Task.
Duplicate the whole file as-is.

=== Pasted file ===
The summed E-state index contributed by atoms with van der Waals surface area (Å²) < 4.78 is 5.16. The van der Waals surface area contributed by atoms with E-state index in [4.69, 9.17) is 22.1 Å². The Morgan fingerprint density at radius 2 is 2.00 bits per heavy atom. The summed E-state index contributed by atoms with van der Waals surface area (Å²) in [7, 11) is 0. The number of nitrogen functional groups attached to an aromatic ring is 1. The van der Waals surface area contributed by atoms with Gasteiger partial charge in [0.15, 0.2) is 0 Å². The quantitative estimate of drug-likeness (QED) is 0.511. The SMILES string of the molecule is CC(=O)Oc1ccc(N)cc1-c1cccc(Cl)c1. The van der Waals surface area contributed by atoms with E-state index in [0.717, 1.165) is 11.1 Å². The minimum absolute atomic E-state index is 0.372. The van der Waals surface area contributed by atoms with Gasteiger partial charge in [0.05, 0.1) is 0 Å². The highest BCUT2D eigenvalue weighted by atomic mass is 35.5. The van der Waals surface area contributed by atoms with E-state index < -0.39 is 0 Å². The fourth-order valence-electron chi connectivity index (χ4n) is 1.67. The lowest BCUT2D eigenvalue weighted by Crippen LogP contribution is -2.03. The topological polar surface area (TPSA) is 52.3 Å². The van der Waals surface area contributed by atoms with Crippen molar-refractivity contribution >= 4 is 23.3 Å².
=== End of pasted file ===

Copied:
The summed E-state index contributed by atoms with van der Waals surface area (Å²) < 4.78 is 5.16. The van der Waals surface area contributed by atoms with E-state index in [4.69, 9.17) is 22.1 Å². The Morgan fingerprint density at radius 2 is 2.00 bits per heavy atom. The summed E-state index contributed by atoms with van der Waals surface area (Å²) in [7, 11) is 0. The number of nitrogen functional groups attached to an aromatic ring is 1. The van der Waals surface area contributed by atoms with Gasteiger partial charge in [0.15, 0.2) is 0 Å². The quantitative estimate of drug-likeness (QED) is 0.511. The SMILES string of the molecule is CC(=O)Oc1ccc(N)cc1-c1cccc(Cl)c1. The van der Waals surface area contributed by atoms with E-state index in [0.717, 1.165) is 11.1 Å². The minimum absolute atomic E-state index is 0.372. The van der Waals surface area contributed by atoms with Gasteiger partial charge in [0.05, 0.1) is 0 Å². The highest BCUT2D eigenvalue weighted by atomic mass is 35.5. The van der Waals surface area contributed by atoms with E-state index < -0.39 is 0 Å². The fourth-order valence-electron chi connectivity index (χ4n) is 1.67. The lowest BCUT2D eigenvalue weighted by Crippen LogP contribution is -2.03. The topological polar surface area (TPSA) is 52.3 Å². The van der Waals surface area contributed by atoms with Crippen molar-refractivity contribution >= 4 is 23.3 Å².